Homeland Security Grant Program

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Homeland Security Grant Program (HSGP) is a program in the United States established in 2003 and was designated to incorporate all projects that provide funding to local, state, and Federal government agencies by the Department of Homeland Security.[1] The purpose of the grants is to purchase surveillance equipment, weapons, and advanced training for law enforcement personnel in order to heighten security.[1][2] The HSGP helps fulfill one of the core missions of the Department of Homeland Security by enhancing the country's ability to prepare for, prevent, respond to and recover from potential attacks and other hazards. The HSGP is one of the main mechanisms in funding the creation and maintenance of national preparedness, which refers to the establishment of plans, procedures, policies, training, and equipment at the Federal, State, and local level that is needed to maximize the ability to prevent, respond to, and recover from major events such as terrorist attacks, major disasters, and other emergencies.[3][4] The HSGP's creation stemmed from the consolidation of six original projects that were previously funded by the Office of State and Local Government Coordination and Preparedness.[5] The HSGP now encompasses five projects in the program: State Homeland Security Program, Urban Areas Security Initiative, Operation Stonegarden, Metropolitan Medical Response System Program, and Citizen Corps Program.[3] During the 2010 fiscal year, the Department of Homeland Security will spend $1,786,359,956 on the Homeland Security Grant Program.[3]

Core program priorities[edit]

As stated by the U.S. Department of Homeland Security, these four areas of mission-supporting responsibilities are what drive the Homeland Security Grant Program:

  • Protecting the United States from terrorist threats is the founding principle and highest priority.[6]
  • Securing the Nation’s southern and northern borders along with air and sea ports of entry.[6]
  • Facilitating legal immigration and naturalizing new Americans, while prosecuting those who violate the country's laws.[6]
  • Helping communities prepare, respond and recover from all facets of disaster.[6]

Current projects funded by the Homeland Security Grant Program[edit]

The HSGP encompasses three projects with over $1 billion in funding available for FY 2017: the State Homeland Security Program ($402 million), the Urban Areas Security Initiative ($580 million), Operation Stonegarden ($55 million).[7][failed verification] The HSGP previously included other projects, including the Metropolitan Medical Response System Program and Citizen Corps, but beginning in 2012, these projects were no longer part of the HSGP.[7][failed verification]

State Homeland Security Program (SHSP)[edit]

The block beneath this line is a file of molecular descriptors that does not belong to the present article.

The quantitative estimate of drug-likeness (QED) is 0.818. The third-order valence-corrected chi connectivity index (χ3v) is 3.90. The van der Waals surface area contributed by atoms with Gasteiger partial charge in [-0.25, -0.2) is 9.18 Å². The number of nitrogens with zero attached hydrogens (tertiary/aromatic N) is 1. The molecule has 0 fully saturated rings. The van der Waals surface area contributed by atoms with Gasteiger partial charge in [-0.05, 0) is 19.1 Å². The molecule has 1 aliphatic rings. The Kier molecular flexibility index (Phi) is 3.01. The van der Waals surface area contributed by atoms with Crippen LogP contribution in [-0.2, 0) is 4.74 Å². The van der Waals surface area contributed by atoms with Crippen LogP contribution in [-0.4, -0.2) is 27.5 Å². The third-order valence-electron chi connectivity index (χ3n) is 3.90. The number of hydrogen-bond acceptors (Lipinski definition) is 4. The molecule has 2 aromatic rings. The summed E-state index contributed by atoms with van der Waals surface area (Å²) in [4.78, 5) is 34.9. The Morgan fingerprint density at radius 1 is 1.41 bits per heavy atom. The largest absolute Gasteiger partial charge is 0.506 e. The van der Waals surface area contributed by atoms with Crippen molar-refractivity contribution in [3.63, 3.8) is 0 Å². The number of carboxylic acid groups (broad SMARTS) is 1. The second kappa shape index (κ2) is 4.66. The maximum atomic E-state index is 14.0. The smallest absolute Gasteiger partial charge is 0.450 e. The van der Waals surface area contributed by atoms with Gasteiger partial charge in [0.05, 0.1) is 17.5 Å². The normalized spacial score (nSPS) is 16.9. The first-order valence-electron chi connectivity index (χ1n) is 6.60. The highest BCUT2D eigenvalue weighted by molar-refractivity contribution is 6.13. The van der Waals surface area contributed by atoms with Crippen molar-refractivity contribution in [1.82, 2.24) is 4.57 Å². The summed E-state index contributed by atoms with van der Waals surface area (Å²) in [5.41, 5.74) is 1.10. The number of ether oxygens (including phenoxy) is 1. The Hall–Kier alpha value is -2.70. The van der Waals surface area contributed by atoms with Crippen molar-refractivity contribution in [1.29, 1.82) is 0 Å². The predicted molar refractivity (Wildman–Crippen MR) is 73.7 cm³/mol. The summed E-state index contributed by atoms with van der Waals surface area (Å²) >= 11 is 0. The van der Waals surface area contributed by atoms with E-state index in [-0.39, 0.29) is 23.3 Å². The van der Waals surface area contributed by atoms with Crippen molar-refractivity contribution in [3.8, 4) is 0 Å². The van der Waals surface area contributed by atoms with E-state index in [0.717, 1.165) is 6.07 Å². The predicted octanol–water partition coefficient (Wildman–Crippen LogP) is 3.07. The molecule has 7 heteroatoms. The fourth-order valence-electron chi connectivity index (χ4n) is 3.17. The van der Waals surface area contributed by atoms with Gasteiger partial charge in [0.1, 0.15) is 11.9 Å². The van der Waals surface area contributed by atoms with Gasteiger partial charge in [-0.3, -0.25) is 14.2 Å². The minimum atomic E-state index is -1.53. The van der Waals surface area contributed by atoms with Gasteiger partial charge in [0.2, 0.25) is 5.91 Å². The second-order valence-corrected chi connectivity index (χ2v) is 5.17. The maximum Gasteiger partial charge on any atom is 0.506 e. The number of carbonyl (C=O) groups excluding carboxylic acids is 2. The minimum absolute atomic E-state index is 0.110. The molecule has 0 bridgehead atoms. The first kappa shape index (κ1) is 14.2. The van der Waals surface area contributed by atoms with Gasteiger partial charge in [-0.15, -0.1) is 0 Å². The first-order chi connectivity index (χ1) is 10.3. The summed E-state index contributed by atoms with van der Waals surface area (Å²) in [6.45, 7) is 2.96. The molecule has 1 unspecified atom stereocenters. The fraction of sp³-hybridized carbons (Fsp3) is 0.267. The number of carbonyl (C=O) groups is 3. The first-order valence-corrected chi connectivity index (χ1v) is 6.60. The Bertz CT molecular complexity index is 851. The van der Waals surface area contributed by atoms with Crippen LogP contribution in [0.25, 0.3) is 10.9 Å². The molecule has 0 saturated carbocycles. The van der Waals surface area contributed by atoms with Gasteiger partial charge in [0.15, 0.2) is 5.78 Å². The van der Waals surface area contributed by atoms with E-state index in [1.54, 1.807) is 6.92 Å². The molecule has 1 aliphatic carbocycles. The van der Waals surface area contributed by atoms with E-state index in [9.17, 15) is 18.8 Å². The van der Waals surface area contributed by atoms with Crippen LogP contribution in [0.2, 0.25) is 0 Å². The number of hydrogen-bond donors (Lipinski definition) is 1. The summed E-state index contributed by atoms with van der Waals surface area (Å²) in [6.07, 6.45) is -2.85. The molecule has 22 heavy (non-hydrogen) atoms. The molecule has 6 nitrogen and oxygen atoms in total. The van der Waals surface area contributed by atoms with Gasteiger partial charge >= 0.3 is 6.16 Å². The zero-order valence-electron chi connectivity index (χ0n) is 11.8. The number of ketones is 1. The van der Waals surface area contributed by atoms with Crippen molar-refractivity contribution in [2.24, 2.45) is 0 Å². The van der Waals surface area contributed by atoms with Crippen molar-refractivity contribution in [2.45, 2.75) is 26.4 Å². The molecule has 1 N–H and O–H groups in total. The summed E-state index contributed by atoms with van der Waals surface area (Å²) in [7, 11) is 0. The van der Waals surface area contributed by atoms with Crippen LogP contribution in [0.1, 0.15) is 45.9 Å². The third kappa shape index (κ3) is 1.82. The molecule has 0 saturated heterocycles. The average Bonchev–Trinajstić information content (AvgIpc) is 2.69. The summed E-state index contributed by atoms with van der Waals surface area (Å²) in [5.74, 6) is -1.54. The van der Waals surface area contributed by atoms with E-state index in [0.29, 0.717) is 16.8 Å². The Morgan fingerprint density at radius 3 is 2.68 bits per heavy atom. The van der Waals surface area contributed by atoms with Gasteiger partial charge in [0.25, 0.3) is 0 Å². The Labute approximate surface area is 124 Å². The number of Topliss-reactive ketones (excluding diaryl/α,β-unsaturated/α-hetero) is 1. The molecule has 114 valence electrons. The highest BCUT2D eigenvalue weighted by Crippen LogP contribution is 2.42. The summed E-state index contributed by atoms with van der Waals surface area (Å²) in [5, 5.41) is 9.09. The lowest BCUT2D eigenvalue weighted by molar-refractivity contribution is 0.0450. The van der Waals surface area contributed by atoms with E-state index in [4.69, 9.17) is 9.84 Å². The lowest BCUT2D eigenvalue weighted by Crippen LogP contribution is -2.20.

This grant program offers a total of $402 million[7] to enhance the state and local levels' ability to implement the goals and objectives of each state's individual preparedness report, which is one of the first steps in moving the grant processes, programs, and planning from a focus on loosely affiliated equipment, training, exercises and technical assistance projects to one that delivers a picture of prevention, protection, response and recovery capacity.[8] In correspondence with the Implementing Recommendations of the 9/11 Commission Act of 2007 (Public Law 110-53) (9/11 Act), states receiving funding are legally required to ensure that at least 25 percent of the appropriated funds are dedicated to the planning, organization, training, exercise and equipment necessary for terrorism prevention.[3] Additionally, SHSP funds may be used to facilitate secure identification including REAL ID, enhanced driver's licenses, Transportation Worker Identification Credential (TWIC), and first responder credentialing.[9] Only those items specified on the "authorized equipment list" are eligible to be purchased by SHSP funding.[9] Authorized items fall into the following 18 categories: personal protective equipment (fully encapsulated liquid and vapor protection ensemble, chemical resistant gloves, etc.) explosive device mitigation and remediation equipment (ballistic threat body armor, real-time x-ray unit, etc.), chemical, biological, radiological, nuclear and high-yield explosive (CBRNE) search and rescue equipment (rescue ropes and ladder, confined space kits, etc.), interoperable communications equipment (personal alert safety system, antenna and tower systems, etc.), detection equipment (M-8 detection paper for chemical agent identification, photo-ionization detector, etc.), decontamination equipment (decontamination litters/roller systems, high efficiency particulate air vacuum, etc.), physical security enhancement equipment (motion detector systems, radar systems, etc.), terrorism incident prevention equipment (joint regional information exchange system, law enforcement surveillance equipment, etc.), CBRNE logistical support equipment (equipment trailers, handheld computers for emergency response applications, etc.), CBRNE incident response vehicles (hazardous materials vehicles, mobile morgue unit, etc.) medical supplies and limited types of pharmaceuticals (automatic biphasic external defibrillators and carry bags, epinephrine, etc.) CBRNE reference materials (National Fire Protection Association guide to hazardous materials, National Institute for Occupational Safety and Health hazardous materials pocket guide, etc.), agricultural terrorism prevention, response and mitigation equipment (animal restraints, blood sampling supplies, etc.), CBRNE response watercraft (surface boats and vessels for port homeland security purposes), CBRNE aviation equipment (fixed-wing aircraft, helicopters, etc.), cyber security enhancement equipment (firewall and authentication technologies, geographic information systems, etc.), intervention equipment (tactical entry equipment, specialized response vehicles and vessels, etc.), and other authorized equipment (installation costs for authorized equipment, shipping costs of equipment, etc.).[10]